Grammar Guy, I presume
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GRAMMAR GUY

Grammar Guy, I presume

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Grammar Guy:

Curtis Honeycutt

Have you ever been confused about something, but you didn’t want to look dumb asking about it? For instance, you might think Cappuccino drinks are made from ground up Capuchin monkeys, even though that sounds pretty cruel. Without questioning the coffee industry, you just go along with it, until one day your girlfriend orders a Cappuccino during a date. Suddenly you shout at the top of your lungs, “How could you do that to the monkeys?!” in the middle of your local coffeehouse.

The words “presume” and “assume” are kind of like that. They’re kind of similar, so let’s just use them interchangeably. Wrong. I think to understand the difference between the two words, we need to understand what “-sume” means. Get your togas on, because it’s time for a Latin lesson, folks!

According to The Latin Dictionary, “sumere” means “to put on or take up.” Google’s Latin to English translator sums it up in one word: take.

You already know that the prefix “pre” means “before.” So, when we presume something, we have “put on” what we think about something based on prior or previous knowledge or evidence. Presuming is when we suppose something based on a decent probability that it’s true. For instance, when I walked into my lecture hall class, I presumed the woman in the pantsuit at the lectern was my professor.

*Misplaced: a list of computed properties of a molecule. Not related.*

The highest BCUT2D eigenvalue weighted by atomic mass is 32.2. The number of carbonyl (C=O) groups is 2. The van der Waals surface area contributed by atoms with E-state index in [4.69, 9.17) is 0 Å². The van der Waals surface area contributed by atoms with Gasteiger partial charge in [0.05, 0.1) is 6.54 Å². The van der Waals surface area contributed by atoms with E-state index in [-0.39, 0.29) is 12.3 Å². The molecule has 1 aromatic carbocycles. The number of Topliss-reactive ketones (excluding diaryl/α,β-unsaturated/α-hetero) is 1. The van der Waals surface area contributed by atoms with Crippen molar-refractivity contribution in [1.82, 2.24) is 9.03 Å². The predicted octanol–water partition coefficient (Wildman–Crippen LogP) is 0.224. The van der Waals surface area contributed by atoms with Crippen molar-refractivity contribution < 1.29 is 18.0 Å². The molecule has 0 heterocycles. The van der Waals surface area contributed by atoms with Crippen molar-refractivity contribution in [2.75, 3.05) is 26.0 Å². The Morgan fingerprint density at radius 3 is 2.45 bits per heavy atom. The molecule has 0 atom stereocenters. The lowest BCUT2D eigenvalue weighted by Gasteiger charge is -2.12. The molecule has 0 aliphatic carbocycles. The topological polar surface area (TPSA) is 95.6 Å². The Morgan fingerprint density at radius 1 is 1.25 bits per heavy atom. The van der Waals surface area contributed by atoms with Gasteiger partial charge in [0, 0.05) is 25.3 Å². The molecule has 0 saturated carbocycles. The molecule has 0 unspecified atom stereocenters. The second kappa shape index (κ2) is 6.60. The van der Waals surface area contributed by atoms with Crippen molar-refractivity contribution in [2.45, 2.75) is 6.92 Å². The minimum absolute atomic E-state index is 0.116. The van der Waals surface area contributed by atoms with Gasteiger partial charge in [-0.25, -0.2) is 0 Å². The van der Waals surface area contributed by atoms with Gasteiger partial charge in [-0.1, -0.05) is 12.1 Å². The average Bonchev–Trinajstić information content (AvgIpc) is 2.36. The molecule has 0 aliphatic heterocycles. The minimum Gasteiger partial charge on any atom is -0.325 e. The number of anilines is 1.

The prefix “as” shows up as a variant of the prefix “ad” when the next letter in the word is an “s.” Trust me; I looked that up in the dictionary. The prefix “as” means “assert.” So “assume” is when we “assertively” “take” on an opinion about something without any evidence or prior knowledge. Assuming almost always gets us in trouble.

Both presume and assume have to do with “supposing” something. The difference is, presume is supposing something about which you already know at least a little bit. Think of “presume” as an educated guess and “assume” as an asinine guess.

To avoid looking asinine, get the facts on words like presume and assume before you use them in casual conversation. While you’re at it, school yourself on common coffee terms; you’d hate to assume your significant other is a ground-up monkey drinking psychopath.

Curtis Honeycutt is a nationally award-winning syndicated humor writer. Connect with him on Twitter (@curtishoneycutt) or at curtishoneycutt.com.

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